Omens aren’t always ominous. And while I wouldn’t see a groundswell of interest in jazz in these two recent sightings, they are cheering little incidents.
Around the corner from the Beloved’s digs, a new restaurant opened, an odd pairing, offering gourmet coffees, Shanghai dumplings, and Asian noodle dishes. The food isn’t bad, but what caught me even before our orders came was the musical soundtrack — jazz performances I couldn’t recognize in a Fifties-plus style. What did they sound like? A tenor sax / piano duet on I’LL NEVER BE THE SAME; a woman singing about Jack and Jill and wishing that she and her love were young again; a piano trio trotting through S’WONDERFUL with an arco bass solo — the players sounded vaguely like Red Garland and Paul Chambers; KANSAS CITY sung by a man in front of a small group whose sound mixed Sixties Ellington with a Hammond organ.
I pride myself on being able to recognize the great players and soloists of the jazz I appreciate, and midway through the first number (whose participants had clearly listened to Ben Webster and Hank Jones without being Ben or Hank) I asked my amiable waiter, “Who picks out the music?” wanting to extend my compliments to the hip person in charge. He didn’t know, but went and asked. When he returned, the answer was that the restaurant paid for a service (was its name DBX?) that selected the music. I said, “I guess it’s called RESTAURANT JAZZ?” and he grinned. The music, as is always the case in restaurants, got a bit too loud and its beat too urgent, but it was well-played, even if I wondered if capable musicians had been brought into the studio to deliver music that Sounds Like Famous People. Derivative isn’t always a bad thing: it depends on what the source is.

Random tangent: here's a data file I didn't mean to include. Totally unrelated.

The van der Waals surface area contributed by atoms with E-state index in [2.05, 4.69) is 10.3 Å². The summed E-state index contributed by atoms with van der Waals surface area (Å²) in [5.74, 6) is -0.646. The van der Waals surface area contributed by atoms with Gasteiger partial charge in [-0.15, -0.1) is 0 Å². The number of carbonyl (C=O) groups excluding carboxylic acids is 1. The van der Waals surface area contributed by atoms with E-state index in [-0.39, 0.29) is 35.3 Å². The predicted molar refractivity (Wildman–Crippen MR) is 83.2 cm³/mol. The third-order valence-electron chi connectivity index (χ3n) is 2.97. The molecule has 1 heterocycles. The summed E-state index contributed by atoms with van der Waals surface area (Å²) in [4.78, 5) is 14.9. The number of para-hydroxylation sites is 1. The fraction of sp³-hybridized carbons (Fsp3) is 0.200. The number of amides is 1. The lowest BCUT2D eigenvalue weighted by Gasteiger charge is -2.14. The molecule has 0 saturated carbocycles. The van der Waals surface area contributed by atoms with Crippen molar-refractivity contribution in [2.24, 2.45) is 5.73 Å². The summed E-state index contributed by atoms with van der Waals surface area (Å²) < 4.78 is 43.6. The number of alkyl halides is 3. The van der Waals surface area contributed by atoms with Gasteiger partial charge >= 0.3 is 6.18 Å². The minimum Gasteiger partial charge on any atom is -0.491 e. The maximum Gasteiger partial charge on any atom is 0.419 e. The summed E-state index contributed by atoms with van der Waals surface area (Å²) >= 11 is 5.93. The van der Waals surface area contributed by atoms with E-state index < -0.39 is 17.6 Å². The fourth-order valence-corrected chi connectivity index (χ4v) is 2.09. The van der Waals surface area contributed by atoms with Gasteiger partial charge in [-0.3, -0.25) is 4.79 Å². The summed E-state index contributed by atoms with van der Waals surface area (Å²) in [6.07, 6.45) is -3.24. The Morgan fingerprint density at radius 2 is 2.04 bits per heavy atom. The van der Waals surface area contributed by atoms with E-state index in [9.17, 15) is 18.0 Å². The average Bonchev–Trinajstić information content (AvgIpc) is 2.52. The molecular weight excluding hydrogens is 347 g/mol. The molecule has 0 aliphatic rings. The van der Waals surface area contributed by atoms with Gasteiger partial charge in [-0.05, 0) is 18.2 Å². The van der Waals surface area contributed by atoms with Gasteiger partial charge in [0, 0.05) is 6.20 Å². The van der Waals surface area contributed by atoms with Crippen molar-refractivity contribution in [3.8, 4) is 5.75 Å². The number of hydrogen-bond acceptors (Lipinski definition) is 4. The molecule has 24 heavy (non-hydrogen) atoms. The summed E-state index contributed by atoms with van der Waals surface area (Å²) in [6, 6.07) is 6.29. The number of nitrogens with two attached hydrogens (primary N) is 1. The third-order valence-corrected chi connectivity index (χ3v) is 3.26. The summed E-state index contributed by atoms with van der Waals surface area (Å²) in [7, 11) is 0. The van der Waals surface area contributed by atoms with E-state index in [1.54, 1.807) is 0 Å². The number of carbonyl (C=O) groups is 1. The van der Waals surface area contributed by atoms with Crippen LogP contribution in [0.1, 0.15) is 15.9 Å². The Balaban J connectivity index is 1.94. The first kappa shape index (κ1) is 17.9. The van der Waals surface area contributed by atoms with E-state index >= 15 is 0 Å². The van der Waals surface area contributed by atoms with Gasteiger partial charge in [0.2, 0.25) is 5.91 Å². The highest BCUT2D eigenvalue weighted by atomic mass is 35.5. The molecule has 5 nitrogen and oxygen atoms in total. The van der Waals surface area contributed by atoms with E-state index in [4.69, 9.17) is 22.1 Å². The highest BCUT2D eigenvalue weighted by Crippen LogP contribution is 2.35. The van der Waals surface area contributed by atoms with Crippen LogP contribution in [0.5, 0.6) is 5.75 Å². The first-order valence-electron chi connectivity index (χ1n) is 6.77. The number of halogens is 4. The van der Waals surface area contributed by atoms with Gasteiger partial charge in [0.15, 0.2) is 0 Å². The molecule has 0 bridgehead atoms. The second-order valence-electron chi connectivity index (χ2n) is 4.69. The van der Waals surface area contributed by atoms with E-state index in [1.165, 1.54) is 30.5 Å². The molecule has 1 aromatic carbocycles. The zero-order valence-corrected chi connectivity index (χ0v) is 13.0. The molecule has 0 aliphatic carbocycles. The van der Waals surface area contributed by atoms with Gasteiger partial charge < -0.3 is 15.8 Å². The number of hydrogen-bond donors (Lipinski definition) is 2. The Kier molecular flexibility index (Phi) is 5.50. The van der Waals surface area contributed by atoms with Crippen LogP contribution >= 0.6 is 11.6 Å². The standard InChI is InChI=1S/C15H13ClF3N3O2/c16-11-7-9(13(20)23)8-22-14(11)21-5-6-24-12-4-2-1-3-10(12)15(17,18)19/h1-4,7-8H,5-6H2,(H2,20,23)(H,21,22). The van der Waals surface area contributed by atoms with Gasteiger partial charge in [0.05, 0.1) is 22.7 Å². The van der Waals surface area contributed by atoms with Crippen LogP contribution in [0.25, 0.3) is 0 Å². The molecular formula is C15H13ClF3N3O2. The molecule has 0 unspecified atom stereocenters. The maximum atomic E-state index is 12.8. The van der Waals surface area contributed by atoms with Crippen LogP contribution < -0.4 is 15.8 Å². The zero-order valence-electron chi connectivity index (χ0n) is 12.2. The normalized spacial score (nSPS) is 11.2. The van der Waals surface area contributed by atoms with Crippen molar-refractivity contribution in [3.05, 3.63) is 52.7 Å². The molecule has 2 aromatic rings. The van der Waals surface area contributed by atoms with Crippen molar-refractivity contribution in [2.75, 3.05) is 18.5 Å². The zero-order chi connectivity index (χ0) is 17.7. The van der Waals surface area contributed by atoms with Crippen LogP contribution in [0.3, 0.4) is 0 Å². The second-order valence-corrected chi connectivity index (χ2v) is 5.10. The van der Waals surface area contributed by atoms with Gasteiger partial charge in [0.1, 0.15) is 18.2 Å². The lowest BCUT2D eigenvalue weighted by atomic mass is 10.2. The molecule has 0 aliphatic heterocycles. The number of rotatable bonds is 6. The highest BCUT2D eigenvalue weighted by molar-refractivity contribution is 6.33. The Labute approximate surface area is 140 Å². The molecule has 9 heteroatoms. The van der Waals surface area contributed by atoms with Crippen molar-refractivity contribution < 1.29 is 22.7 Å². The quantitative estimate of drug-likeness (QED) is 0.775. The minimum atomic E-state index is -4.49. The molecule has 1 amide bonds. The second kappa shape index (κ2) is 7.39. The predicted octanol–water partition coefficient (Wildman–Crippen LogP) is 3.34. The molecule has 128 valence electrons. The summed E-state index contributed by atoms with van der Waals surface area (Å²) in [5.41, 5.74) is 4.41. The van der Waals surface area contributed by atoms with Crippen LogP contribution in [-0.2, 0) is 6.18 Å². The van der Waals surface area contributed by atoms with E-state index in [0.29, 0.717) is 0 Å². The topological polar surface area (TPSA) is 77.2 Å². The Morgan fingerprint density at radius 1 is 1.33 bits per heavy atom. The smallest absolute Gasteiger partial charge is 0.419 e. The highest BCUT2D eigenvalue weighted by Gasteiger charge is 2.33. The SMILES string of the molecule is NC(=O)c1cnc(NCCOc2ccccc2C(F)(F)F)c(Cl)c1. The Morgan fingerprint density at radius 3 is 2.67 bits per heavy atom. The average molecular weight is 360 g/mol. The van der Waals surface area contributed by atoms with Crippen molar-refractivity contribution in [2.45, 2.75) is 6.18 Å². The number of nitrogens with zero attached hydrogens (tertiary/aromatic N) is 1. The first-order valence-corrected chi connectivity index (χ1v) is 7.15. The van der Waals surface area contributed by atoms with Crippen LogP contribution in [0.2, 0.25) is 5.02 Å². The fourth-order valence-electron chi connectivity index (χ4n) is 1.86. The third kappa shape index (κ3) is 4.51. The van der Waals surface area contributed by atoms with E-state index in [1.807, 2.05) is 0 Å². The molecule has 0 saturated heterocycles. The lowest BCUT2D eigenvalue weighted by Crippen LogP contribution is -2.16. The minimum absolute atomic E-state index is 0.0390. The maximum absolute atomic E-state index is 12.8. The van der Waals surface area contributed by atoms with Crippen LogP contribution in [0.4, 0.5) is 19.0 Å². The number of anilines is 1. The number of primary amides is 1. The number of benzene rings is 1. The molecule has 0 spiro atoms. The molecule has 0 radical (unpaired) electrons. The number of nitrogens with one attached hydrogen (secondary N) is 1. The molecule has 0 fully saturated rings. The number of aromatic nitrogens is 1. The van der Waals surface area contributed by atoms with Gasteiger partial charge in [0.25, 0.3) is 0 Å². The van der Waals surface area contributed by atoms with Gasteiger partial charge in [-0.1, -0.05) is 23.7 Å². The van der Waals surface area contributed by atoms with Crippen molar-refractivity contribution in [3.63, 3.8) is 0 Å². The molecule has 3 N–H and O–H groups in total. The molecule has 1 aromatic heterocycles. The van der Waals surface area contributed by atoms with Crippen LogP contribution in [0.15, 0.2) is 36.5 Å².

Last night, I was on a subway platform in downtown New York City, waiting for the train. Two neatly-dressed men were having an energetic conversation. Or, to be accurate, one man was eagerly talking to the other, who kept smiling and nodding his head. I couldn’t help but hear — in bits and pieces — what they were talking about. I should confess that I edged nearer because I kept hearing familiar names: “Wynton” and “Roy Hargrove,” and the enthusiastic speaker kept miming trumpet playing by leaning back, raising his hands at a slight angle, and fluttering his fingers rapidly to simulate the pressing of valves. (Those who know will recognize “air trumpet,” simulated by people who don’t play it.) Where the speaker had been, I don’t know, but he was narrating his experience of witnessing a public trumpet battle where, according to him, Wynton had carved Roy a dozen different ways before turning him loose. I heard, “And Wynton said, ‘I don’t want to leave your blood all over the stage,'” which was followed by gusts of laughter.
The train came along before I could intrude myself into the conversation and advertise this blog, but that was fine. I had the sense that I had been transported, for two minutes, to a universe full of wondrous jazz possibilities — where listeners simply had to tell their friends about the jam session they’d been to, and which trumpet player triumphed. Someone out there is listening and loving the sounds!